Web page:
Citrus Could Be Key to NAFLD Improvement – Even Without Weight Loss
Universidad Estadual, Paulista scientists are making a potentially game-changing claim: they say rats fed an important component of citrus fruits showed decreased liver damage over time.
Rats fed a comparatively high-fat diet showed, by contrast, increased liver damage.
But perhaps most interestingly, neither group lost significant weight during the study, showing the potential for the active compound studied to help aid in NAFLD repair even in the absence of weight loss.
The Fruit Compound That Made the Difference
The critical compound – flavonones – may have played a role in increasing liver health in the first group, the researchers said.
Fifty rats split into two groups were studied.
In addition to better liver health, the flavonone-supplemented group experienced a better blood lipids panel and healthier blood glucose levels.
Rats, Yes. But How About Humans?
Though the research is preliminary, it could potentially have a role in helping humans to reach better health, the researchers said.
In particular, “In the future we can use citrus flavanone to prevent or delay chronic diseases caused by obesity in humans,” said Paula S. Ferreira, co-author of the study and a graduate student at the Universidad Estadual Paulista.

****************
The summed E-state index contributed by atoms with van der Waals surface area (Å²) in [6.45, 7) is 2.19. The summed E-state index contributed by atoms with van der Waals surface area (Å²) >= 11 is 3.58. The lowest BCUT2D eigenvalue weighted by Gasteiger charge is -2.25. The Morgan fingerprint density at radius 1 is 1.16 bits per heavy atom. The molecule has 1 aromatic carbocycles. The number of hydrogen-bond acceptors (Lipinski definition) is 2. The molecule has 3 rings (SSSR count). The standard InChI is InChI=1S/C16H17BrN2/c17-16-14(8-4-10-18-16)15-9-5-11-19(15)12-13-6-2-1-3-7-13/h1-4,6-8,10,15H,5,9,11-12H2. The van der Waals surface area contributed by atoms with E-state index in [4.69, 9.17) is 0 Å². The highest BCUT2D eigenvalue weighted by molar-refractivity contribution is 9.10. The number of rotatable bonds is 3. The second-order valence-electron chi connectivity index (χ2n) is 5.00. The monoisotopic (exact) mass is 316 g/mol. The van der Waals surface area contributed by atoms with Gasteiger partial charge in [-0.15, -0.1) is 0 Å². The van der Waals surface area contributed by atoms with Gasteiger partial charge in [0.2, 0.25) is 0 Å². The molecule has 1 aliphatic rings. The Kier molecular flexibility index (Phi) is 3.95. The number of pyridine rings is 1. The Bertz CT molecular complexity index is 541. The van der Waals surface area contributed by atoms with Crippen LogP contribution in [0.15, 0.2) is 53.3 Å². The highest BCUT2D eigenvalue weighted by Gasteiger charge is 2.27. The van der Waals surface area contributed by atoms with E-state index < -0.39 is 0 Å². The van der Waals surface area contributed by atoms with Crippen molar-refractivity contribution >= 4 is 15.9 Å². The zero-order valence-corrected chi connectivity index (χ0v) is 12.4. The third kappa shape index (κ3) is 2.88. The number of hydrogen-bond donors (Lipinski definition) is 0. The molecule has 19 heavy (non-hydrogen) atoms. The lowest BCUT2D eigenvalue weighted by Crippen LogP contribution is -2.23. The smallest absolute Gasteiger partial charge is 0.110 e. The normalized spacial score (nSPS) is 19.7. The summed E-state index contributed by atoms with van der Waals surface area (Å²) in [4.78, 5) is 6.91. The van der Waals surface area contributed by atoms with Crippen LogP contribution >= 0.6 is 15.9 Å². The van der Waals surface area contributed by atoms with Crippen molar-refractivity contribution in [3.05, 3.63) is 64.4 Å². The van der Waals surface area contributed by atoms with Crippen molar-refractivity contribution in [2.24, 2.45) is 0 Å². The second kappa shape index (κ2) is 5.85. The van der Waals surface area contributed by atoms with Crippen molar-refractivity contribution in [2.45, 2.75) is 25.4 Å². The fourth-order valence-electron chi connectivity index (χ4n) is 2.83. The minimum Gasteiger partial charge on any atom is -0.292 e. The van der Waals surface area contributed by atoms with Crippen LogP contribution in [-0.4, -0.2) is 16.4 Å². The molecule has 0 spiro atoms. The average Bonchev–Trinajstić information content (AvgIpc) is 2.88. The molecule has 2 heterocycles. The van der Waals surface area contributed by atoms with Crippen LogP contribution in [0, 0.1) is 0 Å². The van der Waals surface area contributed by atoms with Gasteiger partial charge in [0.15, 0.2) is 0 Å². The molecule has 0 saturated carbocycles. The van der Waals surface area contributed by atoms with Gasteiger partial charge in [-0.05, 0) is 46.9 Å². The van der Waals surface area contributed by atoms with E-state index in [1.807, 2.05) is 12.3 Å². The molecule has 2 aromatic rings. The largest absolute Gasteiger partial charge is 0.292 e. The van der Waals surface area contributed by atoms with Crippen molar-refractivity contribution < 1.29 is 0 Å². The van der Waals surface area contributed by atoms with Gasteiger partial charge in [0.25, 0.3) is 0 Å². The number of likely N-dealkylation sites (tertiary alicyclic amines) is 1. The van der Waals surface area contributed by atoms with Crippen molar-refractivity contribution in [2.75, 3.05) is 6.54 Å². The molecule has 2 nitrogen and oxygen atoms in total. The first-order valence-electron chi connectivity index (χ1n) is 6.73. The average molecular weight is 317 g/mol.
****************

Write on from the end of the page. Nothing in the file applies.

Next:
Relating rodent or other animal studies to humans isn’t without its potential pitfalls, but the initial results look promising.
Ferreira added, “This study also suggests that consuming citrus fruits probably could have beneficial effects for people who are not obese, but have diets rich in fats, putting them at risk of developing cardiovascular disease, insulin resistance and abdominal obesity.”
Flavonones are part of the class of flavonoids, phytonutrients (plant-based nutrients) which have been shown to have a link to various types of bodily health, including disease prevention.
Flavonones are usually found in citrus fruits, but are also present in mint, parsley, celery and peppers.
Where to Get Them
Ready to amp up your citrus? Here are some great sources:
- Most citrus fruits – but generally, the darker the color, the higher the flavonoid (and depending upon the fruit, flavonone) percentage
- Celery and parsley
Include these fruits and vegetables in as non-processed ways as possible in your diet.
A note of caution to those on a weight-loss program,: fruit calories and carbs can add up fast. Though the above choices are very healthy for most people, do count the calories, carbs and sugars in what you’re eating to make sure your fitness plan macros are balanced.
Make sure to ask your doctor about making the change, and if you monitor your blood glucose regularly, make records of how your glucose level changes in reaction to your new diet so you can ask your doctor her opinion.
Should You Lose Weight Anyway?
It sounds exciting to say the rats in the study didn’t need to lose weight in order to receive health benefits – especially considering the effort that can be involved in diet and appropriate exercise.
But a word of caution: an overweight condition could lead to any number of issues in the future. Most reputable physicians would recommend weight loss to those whose BMI exceeds the healthy category.
Looking to lose weight in conjunction with your NAFLD attack plan? Start here.